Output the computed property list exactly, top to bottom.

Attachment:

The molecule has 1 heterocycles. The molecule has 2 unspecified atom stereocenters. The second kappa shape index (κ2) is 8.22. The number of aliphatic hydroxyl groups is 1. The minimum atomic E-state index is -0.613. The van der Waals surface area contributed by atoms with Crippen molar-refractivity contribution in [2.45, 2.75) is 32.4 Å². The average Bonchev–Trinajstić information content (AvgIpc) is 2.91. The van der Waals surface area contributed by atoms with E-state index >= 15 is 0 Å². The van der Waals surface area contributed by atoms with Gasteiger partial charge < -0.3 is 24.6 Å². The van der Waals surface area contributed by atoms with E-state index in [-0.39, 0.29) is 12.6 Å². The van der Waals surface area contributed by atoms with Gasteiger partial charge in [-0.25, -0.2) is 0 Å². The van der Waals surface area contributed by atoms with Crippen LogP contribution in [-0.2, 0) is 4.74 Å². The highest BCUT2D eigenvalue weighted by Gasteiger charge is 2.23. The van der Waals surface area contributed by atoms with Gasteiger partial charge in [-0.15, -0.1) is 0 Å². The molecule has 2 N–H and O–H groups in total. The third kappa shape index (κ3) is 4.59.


The molecule has 1 heterocycles. The molecule has 2 unspecified atom stereocenters. The second kappa shape index (κ2) is 8.22. The number of aliphatic hydroxyl groups is 1. The minimum atomic E-state index is -0.613. The van der Waals surface area contributed by atoms with Crippen molar-refractivity contribution in [2.45, 2.75) is 32.4 Å². The average Bonchev–Trinajstić information content (AvgIpc) is 2.91. The van der Waals surface area contributed by atoms with E-state index >= 15 is 0 Å². The van der Waals surface area contributed by atoms with Gasteiger partial charge < -0.3 is 24.6 Å². The van der Waals surface area contributed by atoms with E-state index in [-0.39, 0.29) is 12.6 Å². The van der Waals surface area contributed by atoms with Gasteiger partial charge in [-0.25, -0.2) is 0 Å². The van der Waals surface area contributed by atoms with Crippen LogP contribution in [-0.2, 0) is 4.74 Å². The highest BCUT2D eigenvalue weighted by Gasteiger charge is 2.23. The van der Waals surface area contributed by atoms with Gasteiger partial charge in [-0.15, -0.1) is 0 Å². The molecule has 2 N–H and O–H groups in total. The third kappa shape index (κ3) is 4.59.